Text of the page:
We’d like to believe that no one intends to pay women less. Or sets out to cement a gender pay so wide it remains in place for 15 years. But leaders who have the power to narrow the gap are often blind to roadblocks that prevent companies from taking real action toward pay equity. This helps keep women’s earnings at $0.82 for every $1 earned by men.
Startup CEOs are in an ideal position to create businesses rooted in fairness and equal pay. Pay equity can be easier to operationalize when companies are young, have fewer employees and lack the red tape and fixed cultures of larger, established companies.
The CEO’s pay equity paradox
Fortunately, Open Comp’s recent survey of 500 high-growth executives revealed that 78% of CEOs believe pay equity is important, and 73% of CEOs say pay equity influences recruiting and keeping the best talent.
While those good intentions are vital, there’s a paradox that blocks progress: CEOs aren’t aware that most teams (61%) lack adequate resources to address pay equity. Simply put: All talk, no action.
To lead radical change, CEOs must take charge, set priorities, provide tools and steer where the money goes.
Success means establishing a culture of fair pay that uplifts individuals, families and generations, and builds stronger businesses. Inclusive businesses are 70% more likely to capture new markets and outperform competitors by 35%. They also experience 87% less attrition, which directly impacts cash runway and option dilution.
For CEOs determined to overturn the status quo, here are best practices that help narrow the pay gap. We’ve also included advice shared during our pay equity webinar with Caitlin Allen, OpenComp’s Vice President of Marketing; Tamar Blue, CEO of Mental Happy, and Sarah Rigsbee, CFO of Farmer’s Fridge.
Best practice #1: Share pay ranges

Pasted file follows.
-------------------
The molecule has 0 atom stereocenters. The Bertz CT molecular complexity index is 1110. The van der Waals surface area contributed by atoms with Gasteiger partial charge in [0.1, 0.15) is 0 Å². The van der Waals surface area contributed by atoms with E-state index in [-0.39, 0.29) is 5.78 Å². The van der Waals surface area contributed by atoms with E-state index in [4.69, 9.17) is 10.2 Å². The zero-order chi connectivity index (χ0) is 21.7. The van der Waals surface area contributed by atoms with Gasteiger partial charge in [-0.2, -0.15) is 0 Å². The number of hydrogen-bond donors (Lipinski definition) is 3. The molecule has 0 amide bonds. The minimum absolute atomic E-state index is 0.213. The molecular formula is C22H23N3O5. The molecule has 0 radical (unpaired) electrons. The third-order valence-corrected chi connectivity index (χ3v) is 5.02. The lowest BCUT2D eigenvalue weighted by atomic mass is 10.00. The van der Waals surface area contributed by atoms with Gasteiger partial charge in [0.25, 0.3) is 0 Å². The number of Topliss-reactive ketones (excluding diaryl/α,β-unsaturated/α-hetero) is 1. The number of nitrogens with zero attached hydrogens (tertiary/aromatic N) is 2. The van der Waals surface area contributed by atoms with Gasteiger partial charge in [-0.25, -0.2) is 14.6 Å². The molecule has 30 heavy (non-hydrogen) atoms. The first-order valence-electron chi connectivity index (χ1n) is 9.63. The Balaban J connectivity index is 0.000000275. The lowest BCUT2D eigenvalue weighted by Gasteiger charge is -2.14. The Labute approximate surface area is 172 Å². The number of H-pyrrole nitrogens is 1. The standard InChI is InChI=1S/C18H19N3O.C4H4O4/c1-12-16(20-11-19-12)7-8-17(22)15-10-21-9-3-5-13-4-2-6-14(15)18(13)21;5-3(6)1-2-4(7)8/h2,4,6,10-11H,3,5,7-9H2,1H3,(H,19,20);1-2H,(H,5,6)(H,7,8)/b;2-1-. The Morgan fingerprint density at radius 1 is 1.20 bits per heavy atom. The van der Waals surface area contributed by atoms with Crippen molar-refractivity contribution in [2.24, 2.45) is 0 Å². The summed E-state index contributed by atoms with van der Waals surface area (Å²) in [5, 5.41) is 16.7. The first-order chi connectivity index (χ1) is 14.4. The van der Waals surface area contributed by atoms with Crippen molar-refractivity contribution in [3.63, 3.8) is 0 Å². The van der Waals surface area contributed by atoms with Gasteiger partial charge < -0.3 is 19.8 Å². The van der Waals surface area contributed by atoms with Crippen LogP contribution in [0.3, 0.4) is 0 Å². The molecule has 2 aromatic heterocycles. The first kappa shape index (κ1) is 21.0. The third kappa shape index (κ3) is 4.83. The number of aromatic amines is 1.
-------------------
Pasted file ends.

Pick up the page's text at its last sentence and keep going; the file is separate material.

Sharing pay ranges in job postings (41%) and job interviews (36%) topped the list of best practices in our survey. Pay ranges are key to transparency because they allow you to share comp without divulging individual salaries. And increasingly, states like California and Colorado are passing laws that require companies to make pay ranges public.
Transparency is a way to win talent in a competitive market where workers are sharing salaries on Twitter and shared public spreadsheets.
Here’s an example of how to share a pay range with a job candidate: For a marketing manager with five to seven years of experience, we pay between $100,000 to $120,000 based upon San Francisco benchmarks, regardless of where someone lives.
It’s important to note that pay ranges only work when they’re based on fresh, reliable and relevant data. Without the right data, pay ranges are just numbers.
Pay ranges only work when they’re based on fresh, reliable and relevant data. Without the right data, pay ranges are just numbers.
Best practice #2: Document and communicate the criteria for bonuses, promotions and benefits with employees
Fair pay goes beyond the initial offer. Documenting and communicating criteria for rewards and promotions is a best practice for 31% of our survey respondents.
Documented processes and criteria give your managers and other decision-makers an objective framework for pay. And employees get a clear picture of how they could progress through a company, allowing them to make better career decisions.
Best practice #3: Don’t ask candidates for salary history